Women in Abstract Painting

 

The King Is Dead (Hamilton?)

Grace Hartigan, The King Is Dead [Hartigan said The King is Picasso]

The Denver Art Museum hosts this show of over a dozen women artists, from San Francisco and New York, primarily.  Some are quite well known (Helen Frankenthaler, Lee Krasner), others less so (Perle Fine, Mary Abbott) but all are impressive. Each gets a space of her own. Each has 4-6 paintings judiciously selected.  The placards downplay, if they mention at all, their connections with male abstract expressionists, rightly so, since the work clearly stands on its own, and may, in fact, in cases such as Frankenthaler’s Color Field paintings, have influenced other women, and men, as much as Rothko or Still influenced the women.

Of course there is a publication with all the paintings and there is a quite good 15 minute film that has interviews with the women in the show or those who knew them. The candid photos the women in their studios and at play suggest that were  “out there”: smoking, partying, working hard and having clear, engaging thoughts about their work and the work of others.  Several state that San Francisco was a far less macho, discriminatory work for women than New York City.

Perle Fine 2

Perle Fine’s small abstraction. Most of the work in the show is quite large.

It may not be possible to “pop” over to Denver but if you find yourself here, it is a terrific show. And right next store, in the Clyfford Still Museum, is a room dedicated to work he made in San Francisco while a teach at the San Francisco Institute of Art where he served as a mentor for some of the women in the show, someone to learn from but hardly imitate as these women artists found voices of their own.

Richard Diebenkorn

The retrospective of Diebenkorn’s work at the de Young museum in San Francisco offers an expansive view of his work during his Berkeley years in the 50s and 60s. What the de Young displays from its permanent collection is poor preparation for the diversity of work on display. We see his transition from abstraction to figuration vividly, with even the most clear cut of landscapes and portraits retaining the flatness and band-like qualities of his more abstract work. His palette is more subtle than I’d imagined as well, with great use of blue, blue-grey, yellow, and golden yellows in particular. His portraits evoke a powerful sense of Hopper’s alienated urban citizens and deserted scenes, but without the depth of field and realism of Hopper so that a tension with a more abstract rendering of space (the space of the canvas) contends with the rendering of social space. They also evoke, pointedly, Matisse, in color, form, composition and subject matter, but a similar avoidance of realism and an emphasis on tone or mood.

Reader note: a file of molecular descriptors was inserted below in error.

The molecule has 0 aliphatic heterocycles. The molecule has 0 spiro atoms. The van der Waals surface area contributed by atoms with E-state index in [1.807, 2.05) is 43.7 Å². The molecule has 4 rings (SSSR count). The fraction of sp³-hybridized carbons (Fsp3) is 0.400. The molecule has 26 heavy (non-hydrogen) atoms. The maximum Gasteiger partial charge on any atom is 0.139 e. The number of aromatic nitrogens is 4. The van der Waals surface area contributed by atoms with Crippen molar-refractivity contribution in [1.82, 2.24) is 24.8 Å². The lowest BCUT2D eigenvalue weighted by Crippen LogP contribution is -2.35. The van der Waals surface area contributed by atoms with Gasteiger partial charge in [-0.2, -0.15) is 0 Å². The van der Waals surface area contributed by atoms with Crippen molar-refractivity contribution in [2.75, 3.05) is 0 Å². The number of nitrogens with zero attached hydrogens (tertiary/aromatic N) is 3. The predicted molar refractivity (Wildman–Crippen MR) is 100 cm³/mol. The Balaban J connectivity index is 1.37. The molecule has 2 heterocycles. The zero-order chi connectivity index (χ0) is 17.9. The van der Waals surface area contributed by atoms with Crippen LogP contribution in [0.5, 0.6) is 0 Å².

Most striking, to me, about his portraits is the absence of facial detai. Very few render faces in a recognizable way. Some have no features at all. The absence of this traditional focal point again pushes consideration toward the plane of the canvas and to the overall, haunting mood of the piece rather than evoke comparison/constrast with actual people or a model. There are exceptions but Diebenkorn manages to be both radical and traditional at the same time: offering what appear to be familiar scenes and compositions and then decomposing the familiarity into something more surprising, disconcerting, arresting and even disturbing. It is a show well worth seeing.